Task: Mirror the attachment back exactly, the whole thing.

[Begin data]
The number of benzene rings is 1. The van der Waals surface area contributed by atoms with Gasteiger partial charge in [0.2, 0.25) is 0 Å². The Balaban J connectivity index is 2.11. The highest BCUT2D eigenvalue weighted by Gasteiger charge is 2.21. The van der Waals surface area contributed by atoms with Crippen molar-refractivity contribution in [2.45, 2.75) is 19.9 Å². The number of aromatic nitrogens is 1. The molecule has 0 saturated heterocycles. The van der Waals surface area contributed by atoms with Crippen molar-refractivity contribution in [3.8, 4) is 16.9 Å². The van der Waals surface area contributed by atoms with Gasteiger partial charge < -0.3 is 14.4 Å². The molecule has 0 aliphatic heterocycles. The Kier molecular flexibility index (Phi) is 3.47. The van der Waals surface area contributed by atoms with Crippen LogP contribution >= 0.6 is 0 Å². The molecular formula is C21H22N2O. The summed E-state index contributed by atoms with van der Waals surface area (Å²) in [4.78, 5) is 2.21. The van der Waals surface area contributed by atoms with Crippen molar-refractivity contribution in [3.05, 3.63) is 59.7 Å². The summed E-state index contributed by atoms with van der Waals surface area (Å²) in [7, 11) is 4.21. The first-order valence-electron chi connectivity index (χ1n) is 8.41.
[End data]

The number of benzene rings is 1. The van der Waals surface area contributed by atoms with Gasteiger partial charge in [0.2, 0.25) is 0 Å². The Balaban J connectivity index is 2.11. The highest BCUT2D eigenvalue weighted by Gasteiger charge is 2.21. The van der Waals surface area contributed by atoms with Crippen molar-refractivity contribution in [2.45, 2.75) is 19.9 Å². The number of aromatic nitrogens is 1. The molecule has 0 saturated heterocycles. The van der Waals surface area contributed by atoms with Crippen molar-refractivity contribution in [3.8, 4) is 16.9 Å². The van der Waals surface area contributed by atoms with Gasteiger partial charge < -0.3 is 14.4 Å². The molecule has 0 aliphatic heterocycles. The Kier molecular flexibility index (Phi) is 3.47. The van der Waals surface area contributed by atoms with Crippen LogP contribution >= 0.6 is 0 Å². The molecular formula is C21H22N2O. The summed E-state index contributed by atoms with van der Waals surface area (Å²) in [4.78, 5) is 2.21. The van der Waals surface area contributed by atoms with Crippen molar-refractivity contribution in [3.05, 3.63) is 59.7 Å². The summed E-state index contributed by atoms with van der Waals surface area (Å²) in [7, 11) is 4.21. The first-order valence-electron chi connectivity index (χ1n) is 8.41.